Listed at 7'1 in shoes with a strong 265-pound frame a reported 7'4 wingspan, and what appears to be a massive standing reach, it isn't difficult to see what makes Zubac an intriguing prospect on first glance. Possessing outstanding size for a center at any level, Zubac matches his physical stature with an intriguing blend of fluidity and skill. He isn't particularly explosive and his body has plenty of room to mature, but he has very promising physical tools for the NBA level.
Playing a fairly significant role when he's actually been able to get on the floor this season, Zubac does most of his damage in the post, but also contributes as a finisher, proving fairly nimble rolling to the rim, running the floor in transition, and crashing the offensive glass.
Zubac wasn't a workhorse on the block at the senior level relative to the torrid pace he scored at in the U19 World Championship, but he did pour in 31 points against Borac Cacak in late May. He averaged 3.4 offensive rebounds per-40 minutes pace adjusted on the season, making a number of hustle plays imposing his size throughout the year, but was a force in that regard at the junior level and could be capable of more.
Zubac's most impressive skill offensively, and the one most relevant to the role he seems likely to play in the NBA early on, is likely his ability to utilize his physical tools around the rim. Combining impressive mobility with great hands and soft touch, Zubac is a reliable target for his guards to throw the ball to, and shot a 63% around the rim in the half court this season according to Synergy Sports Technology. Able to dunk the ball with little effort thanks to his huge standing reach, Zubac also converts half hooks and quick flips over the defense at a decent rate, having little trouble getting off shots inside thanks to his size.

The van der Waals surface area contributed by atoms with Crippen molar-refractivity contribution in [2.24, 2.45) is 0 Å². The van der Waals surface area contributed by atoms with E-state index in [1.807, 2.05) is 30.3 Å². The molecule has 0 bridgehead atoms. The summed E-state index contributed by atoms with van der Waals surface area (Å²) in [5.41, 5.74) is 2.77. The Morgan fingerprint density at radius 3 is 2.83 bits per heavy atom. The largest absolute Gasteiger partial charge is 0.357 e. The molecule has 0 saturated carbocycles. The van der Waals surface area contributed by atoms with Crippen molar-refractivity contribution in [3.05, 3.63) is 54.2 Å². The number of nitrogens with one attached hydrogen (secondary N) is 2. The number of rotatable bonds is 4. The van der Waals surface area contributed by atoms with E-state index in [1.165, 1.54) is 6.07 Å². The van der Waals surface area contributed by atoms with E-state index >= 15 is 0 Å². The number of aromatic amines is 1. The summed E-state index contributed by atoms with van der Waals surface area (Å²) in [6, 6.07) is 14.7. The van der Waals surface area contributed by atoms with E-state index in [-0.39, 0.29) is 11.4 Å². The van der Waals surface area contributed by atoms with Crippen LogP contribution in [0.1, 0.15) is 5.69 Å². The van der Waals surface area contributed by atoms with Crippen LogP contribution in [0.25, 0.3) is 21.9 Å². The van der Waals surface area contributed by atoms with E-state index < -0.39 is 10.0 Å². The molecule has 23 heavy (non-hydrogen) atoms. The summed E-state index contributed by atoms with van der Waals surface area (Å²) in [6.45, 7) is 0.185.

His misses this season frequently came when defenders were able to get into his body and legs when he elevated to score, and he figures to have room to grow as a scorer around the rim as he works towards maxing out his frame and athleticism and gains experience against quality competition.
In the post, Zubac uses solid footwork to score off of quick spins, step-throughs, and up-and-unders. He leaves some shots short and rushes things a bit at times, but has a budding arsenal of back to the basket moves that could allow him to create a bit of offense for himself down the line, particularly when considering his natural scoring instincts.